Wednesday, March 7, 2007

What's Wrong with School Vouchers

Here's a piece from the Waco Trib on school vouchers. I like the Trib; it's very soft against the buttocks. (Once again I truly dislike the paper greatly, but can't stop glancing at the website.)

I want to address a few of the writer's points.

"Instead of allowing school vouchers, if we could give public schools the same freedoms that private schools have, the cry for vouchers would be silenced."
As long as there is state or federal money going into local school districts, there will be strings attached to that money. An argument often used against school vouchers is that there is no control on how private schools use the voucher funds. Giving state or federal money to school districts with no strings attached would result in the exact same issue of control.

"I suspect these bills were less about fairness than ploys to gradually grant all private school families tuition breaks."
I can't see how this is a motivation behind school choice legislation. Teachers unions are much stronger politically than private school parents, so even if the purpose of a voucher bill is to eventually grant tuition breaks to private school families, it would never happen politically.

"All citizens must support public education, either through property taxes or through higher rents imposed by property owners. People who don’t have children in the system still pay for public education through their tax dollars."
Whether the writer admits it or not, this is a problem. Costs are widely dispersed and benefits are concentrated. This leads first to spending levels that are higher than socially optimal levels. If someone else is paying for your lunch, why not buy the most expensive thing on the menu? Secondly, there is a problem of people footing the bill that have no say in what happens in a particular school district.

Lets say for instance that I own property in, but don't live in the school district. Because I own property in the district I'm helping to fund the school through my tax payments. However, I don't live in the district so I don't get a vote in school board elections. Even though I'm helping foot the bill, I have no say in what goes on in the school. If I try to walk into the school to investigate teaching methods or student behavior, I'll be ignored at the least and removed by force at worst. (A nice reform might be giving all property owners in a school district voting right in school board elections.)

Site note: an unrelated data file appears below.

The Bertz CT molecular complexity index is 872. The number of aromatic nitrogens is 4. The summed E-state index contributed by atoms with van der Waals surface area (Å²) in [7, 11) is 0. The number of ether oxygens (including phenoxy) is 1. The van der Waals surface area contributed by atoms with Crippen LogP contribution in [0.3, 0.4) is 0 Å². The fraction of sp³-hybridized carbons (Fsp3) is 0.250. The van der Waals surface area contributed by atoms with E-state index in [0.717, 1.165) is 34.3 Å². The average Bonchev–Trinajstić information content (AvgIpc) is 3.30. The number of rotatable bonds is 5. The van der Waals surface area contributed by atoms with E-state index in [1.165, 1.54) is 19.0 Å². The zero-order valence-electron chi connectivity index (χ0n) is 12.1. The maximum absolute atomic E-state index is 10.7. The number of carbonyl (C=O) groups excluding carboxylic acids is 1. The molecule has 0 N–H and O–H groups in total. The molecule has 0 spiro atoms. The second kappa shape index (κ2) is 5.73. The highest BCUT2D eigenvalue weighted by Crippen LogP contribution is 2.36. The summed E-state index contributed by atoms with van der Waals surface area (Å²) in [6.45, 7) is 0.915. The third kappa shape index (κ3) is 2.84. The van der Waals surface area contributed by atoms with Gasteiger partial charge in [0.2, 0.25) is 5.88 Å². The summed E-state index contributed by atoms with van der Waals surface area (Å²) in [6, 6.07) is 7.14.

This disconnect between who makes decisions and who funds the school results in inefficiency. Just imagine what would happen if you paid someone to purchase art work for you but there was no feedback mechanism. The art buyer could purchase pieces of art that you found repulsive, but you would have no way of telling him to stop buying that garbage. It's the exact same situation with school finance. Even though I pay part of the costs, I have absolutely no say in how the school operates unless I happen to live in the district. If I think the school should teach more economics (and force students to read The Misanthropic Economist) and teach less art there is absolutely no way I can make that preference known to the relevant decision making unit. Because the people who fund the school are the not same group that receives benefits from the school, there is little incentive to effectively monitor expenditures and the incentive to provide quality instruction is diminished because the majority of parents can't afford (or won't pay the cost, I'm not sure which is more accurate) to pay for private schooling, the public school doesn't face the prospective of losing revenue if the student leaves.

The writer also brings up No Child Left Behind as a cause of public school underperformance, but that act wasn't present 6 or 7 years ago and the problems were exactly the same.

Once again I'm not saying that school vouchers are a good idea. You would probably have some of the same incentive problems in terms of who funds the schools and who makes the decisions. All I'm trying to point out is that incentives matter. Any amount of wishful thinking or dedication on the part of teachers will not change that.

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